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County Council Develops Plans for New Powers

Published on: 12 May, 2022
Updated on: 14 May, 2022

By Julie Armstrong

local democracy reporter

Surrey County Council is still pursuing a plan to take more powers from Whitehall as the Queen’s Speech confirms the government will table a new levelling up bill focusing on “empowering local leaders”.

Surrey told Prime Minister Boris Johnson last August it wanted to be considered as a pilot area for devolved powers – but it was not one of the nine areas government invited in February to take part in the first phase.

The Conservative-led county council has not given up its ambition as the cabinet agreed at its last meeting to develop a new devolution proposal.

Cllr Rebecca Paul, deputy cabinet member for levelling up, said the deal “requires collaborative, transparent working with members, councils and other public organisations”.

She said the council shares the government’s levelling up vision at a county level and wants to use new powers to help tackle inequalities in Surrey.

Even before the pandemic, more than 6,000 people lived in areas of Surrey that are within the 20 per cent most deprived areas nationally.

Tim Oliver – Leader of Surrey County Council. Photo Graham Larter

Surrey County Council leader Tim Oliver told the SCC Cabinet at its meeting on April 26: “There are three levels being proposed. Broadly we have the existing powers in level one.

“Level two would give us those additional levers, not all of which would necessarily be held by the county council but they would enable us at a local government level to have more control over important issues for our residents.”

These could include, for example, the county council controlling the adult education budget, taking on the Local Enterprise Partnership functions to drive economic growth and create local jobs and, as happens in London, determining bus routes, timetables and fares while still giving the contracts to private companies.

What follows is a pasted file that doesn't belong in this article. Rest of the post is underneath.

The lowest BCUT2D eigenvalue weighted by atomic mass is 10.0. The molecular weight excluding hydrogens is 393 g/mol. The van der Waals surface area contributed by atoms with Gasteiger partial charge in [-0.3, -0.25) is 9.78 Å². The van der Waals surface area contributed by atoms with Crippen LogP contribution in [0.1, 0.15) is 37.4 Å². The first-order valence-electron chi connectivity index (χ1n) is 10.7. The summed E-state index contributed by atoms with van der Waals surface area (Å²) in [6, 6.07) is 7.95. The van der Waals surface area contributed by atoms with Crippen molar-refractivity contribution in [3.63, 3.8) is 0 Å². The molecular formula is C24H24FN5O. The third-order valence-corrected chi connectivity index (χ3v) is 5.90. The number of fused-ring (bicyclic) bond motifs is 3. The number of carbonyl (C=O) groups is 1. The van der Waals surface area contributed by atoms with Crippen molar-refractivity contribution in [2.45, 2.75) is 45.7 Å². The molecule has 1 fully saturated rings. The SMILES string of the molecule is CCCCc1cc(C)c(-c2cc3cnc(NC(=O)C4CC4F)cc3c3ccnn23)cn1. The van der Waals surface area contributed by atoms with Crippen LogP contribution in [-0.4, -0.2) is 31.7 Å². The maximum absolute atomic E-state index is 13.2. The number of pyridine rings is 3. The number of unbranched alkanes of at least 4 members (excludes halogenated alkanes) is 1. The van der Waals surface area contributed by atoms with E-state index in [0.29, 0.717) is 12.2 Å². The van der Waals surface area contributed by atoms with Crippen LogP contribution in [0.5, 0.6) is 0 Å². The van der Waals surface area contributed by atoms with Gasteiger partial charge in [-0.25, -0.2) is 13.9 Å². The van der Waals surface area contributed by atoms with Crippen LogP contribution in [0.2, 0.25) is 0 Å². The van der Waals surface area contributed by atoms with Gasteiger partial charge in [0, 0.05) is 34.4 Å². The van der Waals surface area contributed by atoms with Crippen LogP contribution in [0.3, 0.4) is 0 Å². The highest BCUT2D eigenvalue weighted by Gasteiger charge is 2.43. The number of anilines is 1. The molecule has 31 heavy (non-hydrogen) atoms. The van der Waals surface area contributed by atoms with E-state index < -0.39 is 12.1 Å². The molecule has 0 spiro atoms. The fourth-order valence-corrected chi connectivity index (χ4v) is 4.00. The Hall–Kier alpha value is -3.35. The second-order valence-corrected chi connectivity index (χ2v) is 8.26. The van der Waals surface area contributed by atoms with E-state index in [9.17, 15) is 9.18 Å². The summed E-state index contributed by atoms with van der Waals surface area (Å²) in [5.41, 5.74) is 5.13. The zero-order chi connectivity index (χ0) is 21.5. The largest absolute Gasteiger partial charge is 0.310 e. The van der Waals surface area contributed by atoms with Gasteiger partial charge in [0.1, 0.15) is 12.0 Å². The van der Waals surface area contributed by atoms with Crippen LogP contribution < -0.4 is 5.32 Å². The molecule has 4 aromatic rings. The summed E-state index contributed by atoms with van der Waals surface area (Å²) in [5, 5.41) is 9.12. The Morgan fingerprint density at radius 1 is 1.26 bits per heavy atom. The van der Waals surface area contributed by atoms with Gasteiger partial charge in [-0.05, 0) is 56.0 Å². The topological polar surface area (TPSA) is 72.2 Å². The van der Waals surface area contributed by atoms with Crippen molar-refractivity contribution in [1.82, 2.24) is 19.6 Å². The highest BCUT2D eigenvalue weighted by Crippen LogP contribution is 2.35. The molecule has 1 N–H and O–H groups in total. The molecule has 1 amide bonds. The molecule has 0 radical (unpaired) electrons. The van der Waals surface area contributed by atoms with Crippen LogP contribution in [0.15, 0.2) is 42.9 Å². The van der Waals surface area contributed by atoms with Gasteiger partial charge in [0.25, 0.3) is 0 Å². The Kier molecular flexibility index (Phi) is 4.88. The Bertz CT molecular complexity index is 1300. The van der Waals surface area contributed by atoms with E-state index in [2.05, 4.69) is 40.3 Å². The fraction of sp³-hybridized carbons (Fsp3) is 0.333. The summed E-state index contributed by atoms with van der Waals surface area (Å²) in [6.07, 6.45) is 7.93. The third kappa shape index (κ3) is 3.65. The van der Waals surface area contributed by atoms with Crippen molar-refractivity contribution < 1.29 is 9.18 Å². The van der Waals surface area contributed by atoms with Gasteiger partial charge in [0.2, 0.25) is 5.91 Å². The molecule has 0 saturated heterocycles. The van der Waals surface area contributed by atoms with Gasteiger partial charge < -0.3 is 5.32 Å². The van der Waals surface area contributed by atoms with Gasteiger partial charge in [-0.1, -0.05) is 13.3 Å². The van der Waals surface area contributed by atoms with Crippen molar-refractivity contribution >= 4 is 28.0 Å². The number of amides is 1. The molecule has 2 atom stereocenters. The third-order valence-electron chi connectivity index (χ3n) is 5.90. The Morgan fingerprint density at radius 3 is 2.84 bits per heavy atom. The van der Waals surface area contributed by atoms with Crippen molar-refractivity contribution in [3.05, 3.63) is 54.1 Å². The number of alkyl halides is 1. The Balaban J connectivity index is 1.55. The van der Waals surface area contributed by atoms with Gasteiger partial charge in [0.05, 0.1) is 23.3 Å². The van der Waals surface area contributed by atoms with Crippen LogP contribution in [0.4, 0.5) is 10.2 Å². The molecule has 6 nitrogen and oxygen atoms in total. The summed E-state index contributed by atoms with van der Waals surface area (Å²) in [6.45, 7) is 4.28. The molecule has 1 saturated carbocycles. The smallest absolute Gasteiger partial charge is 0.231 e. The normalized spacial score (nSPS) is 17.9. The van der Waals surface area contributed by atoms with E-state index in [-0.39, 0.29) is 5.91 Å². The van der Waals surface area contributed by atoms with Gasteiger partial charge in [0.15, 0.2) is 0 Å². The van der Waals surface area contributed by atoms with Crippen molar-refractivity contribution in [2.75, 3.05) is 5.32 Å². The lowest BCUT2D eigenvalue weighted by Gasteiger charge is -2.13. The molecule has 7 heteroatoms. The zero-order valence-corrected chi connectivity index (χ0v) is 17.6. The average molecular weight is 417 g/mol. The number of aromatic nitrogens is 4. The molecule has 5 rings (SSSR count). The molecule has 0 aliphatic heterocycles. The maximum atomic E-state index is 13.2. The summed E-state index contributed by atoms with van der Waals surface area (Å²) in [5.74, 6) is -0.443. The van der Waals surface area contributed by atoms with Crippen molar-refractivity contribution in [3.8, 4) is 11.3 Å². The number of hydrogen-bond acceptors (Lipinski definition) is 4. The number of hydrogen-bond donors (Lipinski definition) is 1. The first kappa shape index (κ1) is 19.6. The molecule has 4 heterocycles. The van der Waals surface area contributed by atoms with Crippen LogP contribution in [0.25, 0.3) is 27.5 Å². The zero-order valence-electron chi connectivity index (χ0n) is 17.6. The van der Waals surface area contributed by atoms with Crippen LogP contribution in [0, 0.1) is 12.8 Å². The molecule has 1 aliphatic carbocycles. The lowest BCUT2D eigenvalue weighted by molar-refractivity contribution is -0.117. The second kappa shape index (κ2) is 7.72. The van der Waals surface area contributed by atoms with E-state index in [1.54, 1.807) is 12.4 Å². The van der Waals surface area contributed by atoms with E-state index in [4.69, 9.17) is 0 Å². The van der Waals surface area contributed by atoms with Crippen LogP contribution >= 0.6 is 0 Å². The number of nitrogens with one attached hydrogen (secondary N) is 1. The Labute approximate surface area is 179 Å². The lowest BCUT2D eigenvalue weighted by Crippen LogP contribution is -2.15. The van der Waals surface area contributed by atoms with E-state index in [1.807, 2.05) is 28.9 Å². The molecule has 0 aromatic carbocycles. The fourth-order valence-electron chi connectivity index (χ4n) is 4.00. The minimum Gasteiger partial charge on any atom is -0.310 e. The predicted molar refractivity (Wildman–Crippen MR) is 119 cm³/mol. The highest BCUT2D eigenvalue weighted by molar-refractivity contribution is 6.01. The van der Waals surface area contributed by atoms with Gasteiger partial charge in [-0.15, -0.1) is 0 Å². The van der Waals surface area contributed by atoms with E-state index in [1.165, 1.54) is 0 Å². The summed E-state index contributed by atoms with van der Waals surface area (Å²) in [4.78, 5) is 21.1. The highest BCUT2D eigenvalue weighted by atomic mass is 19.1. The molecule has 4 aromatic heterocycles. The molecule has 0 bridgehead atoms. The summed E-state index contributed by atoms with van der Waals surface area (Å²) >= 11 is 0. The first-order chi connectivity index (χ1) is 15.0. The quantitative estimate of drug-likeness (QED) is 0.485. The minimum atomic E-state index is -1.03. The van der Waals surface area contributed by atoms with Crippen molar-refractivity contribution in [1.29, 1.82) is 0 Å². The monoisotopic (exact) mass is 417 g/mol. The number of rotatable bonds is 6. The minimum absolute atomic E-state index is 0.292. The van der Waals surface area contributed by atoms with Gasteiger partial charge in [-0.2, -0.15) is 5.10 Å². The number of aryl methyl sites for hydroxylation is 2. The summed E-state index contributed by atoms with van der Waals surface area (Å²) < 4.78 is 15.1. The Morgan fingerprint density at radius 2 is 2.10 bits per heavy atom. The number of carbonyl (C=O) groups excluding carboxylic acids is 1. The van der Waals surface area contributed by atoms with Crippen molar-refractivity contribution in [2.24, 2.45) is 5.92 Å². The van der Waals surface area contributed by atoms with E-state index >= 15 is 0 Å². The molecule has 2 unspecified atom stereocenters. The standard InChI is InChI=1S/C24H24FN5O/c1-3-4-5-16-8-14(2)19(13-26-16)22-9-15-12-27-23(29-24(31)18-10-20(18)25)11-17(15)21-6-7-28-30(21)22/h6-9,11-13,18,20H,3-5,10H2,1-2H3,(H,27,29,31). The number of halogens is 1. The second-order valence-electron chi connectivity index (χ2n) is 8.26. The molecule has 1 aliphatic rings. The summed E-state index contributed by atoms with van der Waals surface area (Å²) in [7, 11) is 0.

A third level of powers would require the election of a mayor or another form of directly elected leader.

They would have been able to take on the functions of the police and crime commissioner and introduce a supplement on business rates.

But this is not something Surrey would seek to do, the council leader has said.

He added: “Just to reinforce, the county deal will not impinge or affect in any way the sovereignty of the districts and boroughs or the town and parish councils.”

Nick Darby, Residents’ Association and Independent group leader on Surrey County Council, said they would not “oppose a county deal in principle in all circumstances, we definitely don’t want to do that”, but they want more detail and to be kept “involved throughout”.

He said: “The detail is critically important. There is no immediate, as far as I’m concerned, rush to get into this deal. We need to get the basics right.”

The Queen’s Speech on Tuesday (May 10) confirmed devolving some powers to local authorities will still be part of the government’s legislative agenda for the coming year.

The Prince of Wales, who delivered it as the Queen was unable to attend due to ‘mobility problems’, said: “A bill will be brought forward to drive local growth, empowering local leaders to regenerate their areas and ensuring everyone can share in the United Kingdom’s success.”

Cllr Oliver urged the government to complete negotiations with the first wave of county deal areas “as soon as possible to enable the next tranche of counties to benefit from devolved powers and ensure levelling up truly reaches all four corners of England”.

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